Understanding the Types and Stages of Dementia
One of the world’s greatest medical challenges...
Research shows that in the UK alone, someone will develop dementia every three minutes, and by 2051, an estimated 3% of the population will have dementia. An understanding of dementia, its impact on our lives, and how we can help in the ongoing fight to finding a cure is absolutely critical, both for ourselves and future generations.
What Is Dementia?
Not a disease in itself, dementia is the term used for a series of diseases or neurological disorders with similar symptoms that effect the brain. At least two brain functions have to be affected due to mental impairment in order to be diagnosed with dementia. Memory, thinking, language, judgment and behaviour may all be affected by dementia, with mental impairment ranging from mild to severe. It is extremely important that a proper diagnosis is made, which will result in the correct evaluation and necessary treatment being initiated.
Types of Dementia
There are different types of dementia and some people may have a combination of types, however, dementia is unique to each person who experiences it. These are the most common types.
Characterised by brain cell death due to the build up of proteins causing Plaques and Tangles, Alzheimer’s is the most common type of dementia, affecting between 60-80 percent of cases. Over time, the numbers of damaged cells will increase and, as a result, the brain’s function becomes more limited. Initially affecting short-term memory, it usually results in everyday tasks becoming more difficult to perform; however, people may experience it differently as no two people are the same.
The second most common form of dementia and difficult to diagnose, vascular dementia occurs when blood vessels in the brain are damaged, which reduces blood flow carrying oxygen and nutrients to the brain cells. This usually happens after a stroke or a series of ‘mini-strokes’, and is most common in those people between the ages of 60-70.
Vascular dementia is a progressive condition which tends to worsen in steps, differing from the more gradual progression of other forms of dementia. There are also periods of stable behaviour; however, this is usually a temporary situation, as over time brain damage could eventually lead to problems with memory, decision-making, attention and daily living. Usually people with this type of dementia live for approximately five years after the onset of symptoms.
Lewy Body Dementia
Affecting around ten percent of people diagnosed with dementia, this type is caused by small round deposits known as ‘Lewy Bodies’ which damage the tissue of the brain. As a result, the brain does not function as well as it should when receiving and sending messages. People with this type of dementia not only suffer with memory loss but can have hallucinations, tremors, physical stiffness and muscle weakness in their arms and legs. This type of dementia has many symptoms in common with Parkinson’s Disease such that with both conditions, the Lewy Body protein deposits are seen in brain cells. It should be noted that people with Lewy Body Dementia do not necessarily have symptoms of Parkinson’s; likewise, only some people with Parkinson’s may develop this type of dementia.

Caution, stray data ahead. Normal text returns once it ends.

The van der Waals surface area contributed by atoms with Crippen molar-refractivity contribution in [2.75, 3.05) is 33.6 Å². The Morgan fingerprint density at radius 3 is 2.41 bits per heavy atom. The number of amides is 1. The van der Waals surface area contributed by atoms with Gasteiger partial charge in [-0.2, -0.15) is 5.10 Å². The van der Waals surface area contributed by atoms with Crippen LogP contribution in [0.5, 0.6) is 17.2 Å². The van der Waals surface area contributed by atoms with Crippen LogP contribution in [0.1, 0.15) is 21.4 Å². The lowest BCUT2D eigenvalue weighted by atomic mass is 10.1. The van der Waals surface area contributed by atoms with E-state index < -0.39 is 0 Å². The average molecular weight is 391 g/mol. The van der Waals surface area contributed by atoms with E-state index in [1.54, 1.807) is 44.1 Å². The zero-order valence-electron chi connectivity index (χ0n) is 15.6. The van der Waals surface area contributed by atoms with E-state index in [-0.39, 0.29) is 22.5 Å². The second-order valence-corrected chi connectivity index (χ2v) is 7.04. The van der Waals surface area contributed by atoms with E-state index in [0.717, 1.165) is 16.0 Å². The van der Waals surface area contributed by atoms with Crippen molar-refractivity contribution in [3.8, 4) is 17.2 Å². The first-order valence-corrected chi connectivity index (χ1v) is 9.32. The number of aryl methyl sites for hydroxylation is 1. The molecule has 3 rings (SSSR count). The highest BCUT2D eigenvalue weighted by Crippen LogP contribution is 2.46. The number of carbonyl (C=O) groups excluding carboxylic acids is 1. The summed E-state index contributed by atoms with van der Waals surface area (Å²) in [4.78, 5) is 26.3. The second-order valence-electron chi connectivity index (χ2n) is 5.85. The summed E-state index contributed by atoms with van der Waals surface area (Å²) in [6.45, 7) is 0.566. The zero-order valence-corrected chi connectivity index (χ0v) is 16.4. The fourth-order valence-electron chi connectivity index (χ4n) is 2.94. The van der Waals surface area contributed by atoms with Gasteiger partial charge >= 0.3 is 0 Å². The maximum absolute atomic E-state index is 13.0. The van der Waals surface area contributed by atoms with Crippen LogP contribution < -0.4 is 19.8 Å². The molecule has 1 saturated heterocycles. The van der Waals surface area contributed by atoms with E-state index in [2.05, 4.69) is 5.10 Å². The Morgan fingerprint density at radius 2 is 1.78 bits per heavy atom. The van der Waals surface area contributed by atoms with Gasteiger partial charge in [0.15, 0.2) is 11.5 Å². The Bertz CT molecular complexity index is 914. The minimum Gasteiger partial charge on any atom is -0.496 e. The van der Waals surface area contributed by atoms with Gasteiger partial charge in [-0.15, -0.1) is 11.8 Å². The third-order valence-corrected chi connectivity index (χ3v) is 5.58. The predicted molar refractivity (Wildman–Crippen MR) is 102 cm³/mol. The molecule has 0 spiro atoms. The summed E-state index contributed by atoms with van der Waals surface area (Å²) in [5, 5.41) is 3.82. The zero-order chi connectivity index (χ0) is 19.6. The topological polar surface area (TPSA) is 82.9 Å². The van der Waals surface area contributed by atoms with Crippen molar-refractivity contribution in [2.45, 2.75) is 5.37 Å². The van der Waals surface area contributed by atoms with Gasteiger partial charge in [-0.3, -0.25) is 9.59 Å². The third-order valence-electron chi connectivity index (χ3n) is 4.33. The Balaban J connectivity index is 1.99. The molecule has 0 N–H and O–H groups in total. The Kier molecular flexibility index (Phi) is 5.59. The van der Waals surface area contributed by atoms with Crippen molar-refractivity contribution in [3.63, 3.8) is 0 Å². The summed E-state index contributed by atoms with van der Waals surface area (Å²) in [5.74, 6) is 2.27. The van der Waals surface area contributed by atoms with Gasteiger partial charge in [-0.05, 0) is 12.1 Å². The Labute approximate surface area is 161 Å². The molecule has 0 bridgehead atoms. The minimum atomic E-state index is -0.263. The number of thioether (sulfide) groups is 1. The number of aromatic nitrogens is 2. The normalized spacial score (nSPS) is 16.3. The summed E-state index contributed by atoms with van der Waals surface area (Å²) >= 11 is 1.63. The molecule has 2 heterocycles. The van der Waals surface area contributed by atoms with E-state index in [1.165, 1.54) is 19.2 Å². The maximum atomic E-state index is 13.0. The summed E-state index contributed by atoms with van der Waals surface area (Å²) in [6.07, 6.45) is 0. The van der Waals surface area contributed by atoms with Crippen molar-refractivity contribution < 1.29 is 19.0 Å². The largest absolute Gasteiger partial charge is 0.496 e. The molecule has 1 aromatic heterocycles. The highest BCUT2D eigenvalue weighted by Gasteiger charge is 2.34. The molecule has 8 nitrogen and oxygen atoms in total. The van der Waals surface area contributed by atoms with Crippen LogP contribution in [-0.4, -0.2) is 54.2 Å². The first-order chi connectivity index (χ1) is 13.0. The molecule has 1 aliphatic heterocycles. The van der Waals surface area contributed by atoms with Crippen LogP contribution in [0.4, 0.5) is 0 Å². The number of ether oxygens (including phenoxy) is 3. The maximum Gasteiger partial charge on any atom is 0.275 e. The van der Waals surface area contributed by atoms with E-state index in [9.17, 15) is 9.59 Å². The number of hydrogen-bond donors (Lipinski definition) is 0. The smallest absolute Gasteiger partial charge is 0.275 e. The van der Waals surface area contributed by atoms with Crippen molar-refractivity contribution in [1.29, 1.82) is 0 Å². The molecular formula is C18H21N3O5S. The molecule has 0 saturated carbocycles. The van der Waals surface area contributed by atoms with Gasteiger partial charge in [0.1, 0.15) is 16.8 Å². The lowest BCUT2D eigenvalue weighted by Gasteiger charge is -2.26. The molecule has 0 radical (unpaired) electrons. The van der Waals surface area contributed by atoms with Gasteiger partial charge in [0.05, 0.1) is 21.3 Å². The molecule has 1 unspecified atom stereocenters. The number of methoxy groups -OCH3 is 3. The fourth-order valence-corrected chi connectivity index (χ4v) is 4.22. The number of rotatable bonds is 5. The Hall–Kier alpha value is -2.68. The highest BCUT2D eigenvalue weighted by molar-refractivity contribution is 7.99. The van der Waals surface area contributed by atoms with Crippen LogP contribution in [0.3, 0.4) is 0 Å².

An umbrella term to describe several types of dementia with one thing in common: the front and side parts of the brain controlling language and behaviour are all affected. Sometimes known as ‘Pick’s disease’, this type of dementia may affect people as young as 45 years of age. Research has shown that even though the exact cause is not yet known, it does have a tendency to run in families, as people with it have mutations in certain genes. Symptoms range from loss of inhibitions and motivation, as well as speech problems and compulsive behaviour.
Extremely common and refers to a situation where more than one type of dementia has been diagnosed. The most common combination is Alzheimer’s and vascular dementia, and research has shown that 45 percent of people with dementia have mixed dementia but are not aware of it. Causing different symptoms in different people, some may experience memory loss first while others experience behaviour and mood changes. However, the majority of people diagnosed will have difficulty walking and speaking as the disease progresses.
Dementia is our most feared illness, more than heart disease or cancer.— David Perimutter
Stages of Dementia
Dividing the course of the particular type of dementia into stages will enable caregivers and medical professionals to measure the progress of a person’s cognitive health or decline; appropriate treatment will then be determined depending on their condition. Stages are not always exact and symptoms can be unpredictable, however, understanding these stages will ease the uncertainty of not knowing what is going to happen next. Once a proper diagnosis has been made, the stages can then be used as a guideline, enabling you to plan for the future. Dementia is usually divided into three stages.